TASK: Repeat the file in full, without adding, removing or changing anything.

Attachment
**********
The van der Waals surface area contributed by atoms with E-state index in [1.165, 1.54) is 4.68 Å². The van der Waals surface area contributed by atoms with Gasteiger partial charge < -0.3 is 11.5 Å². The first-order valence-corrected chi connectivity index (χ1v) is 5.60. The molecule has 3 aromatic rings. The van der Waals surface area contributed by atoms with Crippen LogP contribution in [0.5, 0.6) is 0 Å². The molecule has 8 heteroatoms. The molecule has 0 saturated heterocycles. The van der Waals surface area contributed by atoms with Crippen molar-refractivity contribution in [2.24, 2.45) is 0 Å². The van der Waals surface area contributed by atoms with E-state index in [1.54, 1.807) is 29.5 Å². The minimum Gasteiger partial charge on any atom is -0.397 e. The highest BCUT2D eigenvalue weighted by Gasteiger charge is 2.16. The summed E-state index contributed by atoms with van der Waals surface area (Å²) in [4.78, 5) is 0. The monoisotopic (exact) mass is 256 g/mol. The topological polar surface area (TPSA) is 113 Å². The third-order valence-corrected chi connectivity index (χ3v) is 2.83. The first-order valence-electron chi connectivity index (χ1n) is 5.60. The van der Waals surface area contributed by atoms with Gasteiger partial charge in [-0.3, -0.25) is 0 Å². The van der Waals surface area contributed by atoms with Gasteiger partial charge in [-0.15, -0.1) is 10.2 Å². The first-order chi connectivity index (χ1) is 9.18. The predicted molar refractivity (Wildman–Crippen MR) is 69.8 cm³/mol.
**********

The van der Waals surface area contributed by atoms with E-state index in [1.165, 1.54) is 4.68 Å². The van der Waals surface area contributed by atoms with Gasteiger partial charge < -0.3 is 11.5 Å². The first-order valence-corrected chi connectivity index (χ1v) is 5.60. The molecule has 3 aromatic rings. The van der Waals surface area contributed by atoms with Crippen LogP contribution in [0.5, 0.6) is 0 Å². The molecule has 8 heteroatoms. The molecule has 0 saturated heterocycles. The van der Waals surface area contributed by atoms with Crippen molar-refractivity contribution in [2.24, 2.45) is 0 Å². The van der Waals surface area contributed by atoms with E-state index in [1.54, 1.807) is 29.5 Å². The minimum Gasteiger partial charge on any atom is -0.397 e. The highest BCUT2D eigenvalue weighted by Gasteiger charge is 2.16. The summed E-state index contributed by atoms with van der Waals surface area (Å²) in [4.78, 5) is 0. The monoisotopic (exact) mass is 256 g/mol. The topological polar surface area (TPSA) is 113 Å². The third-order valence-corrected chi connectivity index (χ3v) is 2.83. The first-order valence-electron chi connectivity index (χ1n) is 5.60. The van der Waals surface area contributed by atoms with Gasteiger partial charge in [-0.3, -0.25) is 0 Å². The van der Waals surface area contributed by atoms with Gasteiger partial charge in [-0.15, -0.1) is 10.2 Å². The first-order chi connectivity index (χ1) is 9.18. The predicted molar refractivity (Wildman–Crippen MR) is 69.8 cm³/mol.